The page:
Playwright notes: Bill Clinton Hercules

This play accurately recounts President Clinton’s early childhood as gleaned from his autobiography My Life. He really did memorize the I Have A Dream speech, he really did shake JFK’s hand, his first memory really is his mother on the train platform. His daddy died before Bill was born and his mama had a bust of Elvis in the kitchen.
The events during the Presidency and governorship actually happened except there is no evidence that the Chinese navy went to Los Angeles to take out the cast of Friends.  There is an eleven-foot statue of him in Kosovo.  President Carter did send the Cubans to Arkansas (but a great unsung hero of his administration, Gene Eisenberg, spoke to Clinton). There was a trashed hotel suite in Iowa after President Clinton had a phone call with Senator Kennedy in 2008.  There really was a bearded hippy Bill who gave a heartfelt speech.  The events of the 1996 shutdown/snowstorm are condensed except it really was one week between President Clinton going Odysseus and the shutdown being over.
He is close with George Bush Sr.  He does not to my knowledge have a problem with Leon Panetta and Alan Greenspan.  He has never said in public that he would do anything else but support Hillary utterly in her political ambitions.  He did say some very encouraging things about Occupy when asked by reporters.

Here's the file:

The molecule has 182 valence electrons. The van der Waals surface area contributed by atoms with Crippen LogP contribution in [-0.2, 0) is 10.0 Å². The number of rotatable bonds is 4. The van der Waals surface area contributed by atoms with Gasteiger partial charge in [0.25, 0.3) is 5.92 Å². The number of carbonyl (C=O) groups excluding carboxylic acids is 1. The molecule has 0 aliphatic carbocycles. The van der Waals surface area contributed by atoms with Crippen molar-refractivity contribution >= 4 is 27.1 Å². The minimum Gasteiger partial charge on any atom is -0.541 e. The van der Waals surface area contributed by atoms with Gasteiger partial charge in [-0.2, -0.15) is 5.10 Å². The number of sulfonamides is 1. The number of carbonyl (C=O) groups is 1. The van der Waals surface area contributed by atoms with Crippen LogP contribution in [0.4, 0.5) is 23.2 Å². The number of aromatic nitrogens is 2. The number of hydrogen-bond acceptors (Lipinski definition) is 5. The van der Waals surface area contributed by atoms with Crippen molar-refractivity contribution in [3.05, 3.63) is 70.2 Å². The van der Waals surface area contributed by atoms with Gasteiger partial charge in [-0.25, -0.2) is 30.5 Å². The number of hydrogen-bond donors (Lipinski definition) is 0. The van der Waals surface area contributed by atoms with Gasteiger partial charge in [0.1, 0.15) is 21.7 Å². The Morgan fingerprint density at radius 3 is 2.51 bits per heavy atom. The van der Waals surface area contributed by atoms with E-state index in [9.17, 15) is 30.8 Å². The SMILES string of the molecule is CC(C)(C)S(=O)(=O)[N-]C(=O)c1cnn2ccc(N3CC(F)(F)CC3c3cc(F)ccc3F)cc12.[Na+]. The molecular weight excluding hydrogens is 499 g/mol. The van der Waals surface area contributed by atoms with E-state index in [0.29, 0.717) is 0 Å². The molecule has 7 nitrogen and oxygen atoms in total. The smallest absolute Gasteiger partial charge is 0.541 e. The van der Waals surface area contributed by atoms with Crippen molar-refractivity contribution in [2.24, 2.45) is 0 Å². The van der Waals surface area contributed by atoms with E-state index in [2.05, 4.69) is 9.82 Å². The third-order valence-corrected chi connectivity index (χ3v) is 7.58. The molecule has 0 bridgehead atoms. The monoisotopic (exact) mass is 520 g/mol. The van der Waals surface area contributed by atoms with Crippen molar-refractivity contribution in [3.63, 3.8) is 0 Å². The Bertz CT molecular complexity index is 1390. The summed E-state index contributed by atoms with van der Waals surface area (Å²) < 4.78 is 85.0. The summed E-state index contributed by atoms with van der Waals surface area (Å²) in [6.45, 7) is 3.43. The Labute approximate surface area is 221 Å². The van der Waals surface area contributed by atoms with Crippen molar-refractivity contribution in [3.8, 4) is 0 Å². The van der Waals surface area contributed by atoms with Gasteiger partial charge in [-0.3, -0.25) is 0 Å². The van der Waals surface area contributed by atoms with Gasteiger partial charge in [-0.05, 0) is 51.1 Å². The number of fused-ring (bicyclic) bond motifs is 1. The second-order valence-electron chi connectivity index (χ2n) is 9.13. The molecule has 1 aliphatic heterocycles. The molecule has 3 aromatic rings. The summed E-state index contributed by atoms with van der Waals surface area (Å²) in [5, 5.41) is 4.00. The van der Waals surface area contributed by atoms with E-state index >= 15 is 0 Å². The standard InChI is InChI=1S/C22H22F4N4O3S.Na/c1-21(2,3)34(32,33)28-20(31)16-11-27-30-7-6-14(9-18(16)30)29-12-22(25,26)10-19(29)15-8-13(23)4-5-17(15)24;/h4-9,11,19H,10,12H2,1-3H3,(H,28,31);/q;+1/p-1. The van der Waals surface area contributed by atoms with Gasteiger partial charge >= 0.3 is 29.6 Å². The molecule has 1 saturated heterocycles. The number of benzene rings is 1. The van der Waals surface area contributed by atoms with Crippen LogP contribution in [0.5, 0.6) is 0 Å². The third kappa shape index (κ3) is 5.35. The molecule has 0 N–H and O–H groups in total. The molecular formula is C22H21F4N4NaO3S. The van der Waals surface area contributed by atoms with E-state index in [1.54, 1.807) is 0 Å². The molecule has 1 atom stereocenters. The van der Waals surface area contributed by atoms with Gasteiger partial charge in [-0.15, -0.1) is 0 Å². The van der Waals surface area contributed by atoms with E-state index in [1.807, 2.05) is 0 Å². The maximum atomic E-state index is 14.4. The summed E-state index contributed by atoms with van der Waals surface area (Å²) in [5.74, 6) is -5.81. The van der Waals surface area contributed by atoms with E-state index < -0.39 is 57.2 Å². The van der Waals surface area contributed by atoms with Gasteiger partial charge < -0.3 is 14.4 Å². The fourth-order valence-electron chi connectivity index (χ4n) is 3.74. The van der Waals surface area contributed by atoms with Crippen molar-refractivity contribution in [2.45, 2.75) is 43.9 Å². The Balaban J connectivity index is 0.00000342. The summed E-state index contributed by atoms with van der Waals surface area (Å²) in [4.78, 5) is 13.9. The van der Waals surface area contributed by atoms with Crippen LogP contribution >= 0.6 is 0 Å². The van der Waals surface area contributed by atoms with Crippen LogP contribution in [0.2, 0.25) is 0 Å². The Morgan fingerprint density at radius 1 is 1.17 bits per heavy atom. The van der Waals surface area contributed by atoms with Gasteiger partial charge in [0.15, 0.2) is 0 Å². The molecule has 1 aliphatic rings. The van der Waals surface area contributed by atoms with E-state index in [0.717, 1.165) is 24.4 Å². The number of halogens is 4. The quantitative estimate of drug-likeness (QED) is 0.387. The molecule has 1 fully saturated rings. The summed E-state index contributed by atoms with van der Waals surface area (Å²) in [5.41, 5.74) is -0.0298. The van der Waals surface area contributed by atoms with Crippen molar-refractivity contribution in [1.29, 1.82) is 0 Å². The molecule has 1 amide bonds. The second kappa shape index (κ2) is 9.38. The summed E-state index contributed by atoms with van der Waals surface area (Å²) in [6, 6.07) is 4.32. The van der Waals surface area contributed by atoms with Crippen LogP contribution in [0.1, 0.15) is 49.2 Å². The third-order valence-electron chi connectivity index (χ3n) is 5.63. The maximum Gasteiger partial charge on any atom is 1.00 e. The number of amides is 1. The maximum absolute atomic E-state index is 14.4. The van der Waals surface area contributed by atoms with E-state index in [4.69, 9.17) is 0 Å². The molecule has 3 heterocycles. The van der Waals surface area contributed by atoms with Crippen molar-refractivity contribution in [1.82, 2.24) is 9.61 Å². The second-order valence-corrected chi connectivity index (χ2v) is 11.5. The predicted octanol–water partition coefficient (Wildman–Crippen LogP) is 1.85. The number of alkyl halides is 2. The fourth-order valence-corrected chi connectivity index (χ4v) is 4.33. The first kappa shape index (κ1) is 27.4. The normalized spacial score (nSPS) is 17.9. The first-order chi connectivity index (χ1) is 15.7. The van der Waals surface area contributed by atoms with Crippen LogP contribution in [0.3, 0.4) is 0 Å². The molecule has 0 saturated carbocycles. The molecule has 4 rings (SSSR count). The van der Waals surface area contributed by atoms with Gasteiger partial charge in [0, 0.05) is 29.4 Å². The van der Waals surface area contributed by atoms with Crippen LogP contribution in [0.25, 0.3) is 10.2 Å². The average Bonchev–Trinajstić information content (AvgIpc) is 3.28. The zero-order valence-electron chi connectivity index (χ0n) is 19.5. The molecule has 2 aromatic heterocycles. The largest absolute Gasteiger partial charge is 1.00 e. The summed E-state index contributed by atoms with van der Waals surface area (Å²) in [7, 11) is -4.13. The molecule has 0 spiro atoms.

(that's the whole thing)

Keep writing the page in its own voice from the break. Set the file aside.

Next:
He re-reads Seamus Heaney’s Cure at Troy every year.  Why does he read it every year? What does he find there? How does it feed him? I think it is the joyful ending when the world is a better place.  The miracle of changing people’s minds.
The dream at the end of the play is mine. I dreamed at the beginning of the Arab Spring, asleep in Washington.  I took it to Occupy and my dangerous sign that got me kettled in front of St. Paul’s Cathedral said Justice Is Possible.
I was just picking salad in the garden when the thunder rumbled. Look to the world stage. A storm is coming. Governments collapse (Iraq, Syria). Cities fall into desolation (Detroit, Mosul, Gaza City). Fascism looms in Europe. A Taliban arises in America,  armed with corporate  religious beliefs out of the reach of the rule of law. A despot dismantles the NHS.  Police states replace democracy.  Wars rage. No one speaks for peace.
Except Bill Clinton Hercules.  This character – this play – is a creation that merges Clinton’s best self with Rachel weeping for her children.  He speaks for peace and freedom.   His grasping for life can be yours too. The heroism of Hercules is your heroism.   You are like Bill Clinton who is like Hercules started:  a human with a mother.

I quote Thomas Paine, the man from Lewes who wrote Common Sense. “When my country, into which I had just set my foot, was set on fire about my ears, it was time to stir. It was time for every man to stir.” Now is the time to make real the promises of our democracy.  


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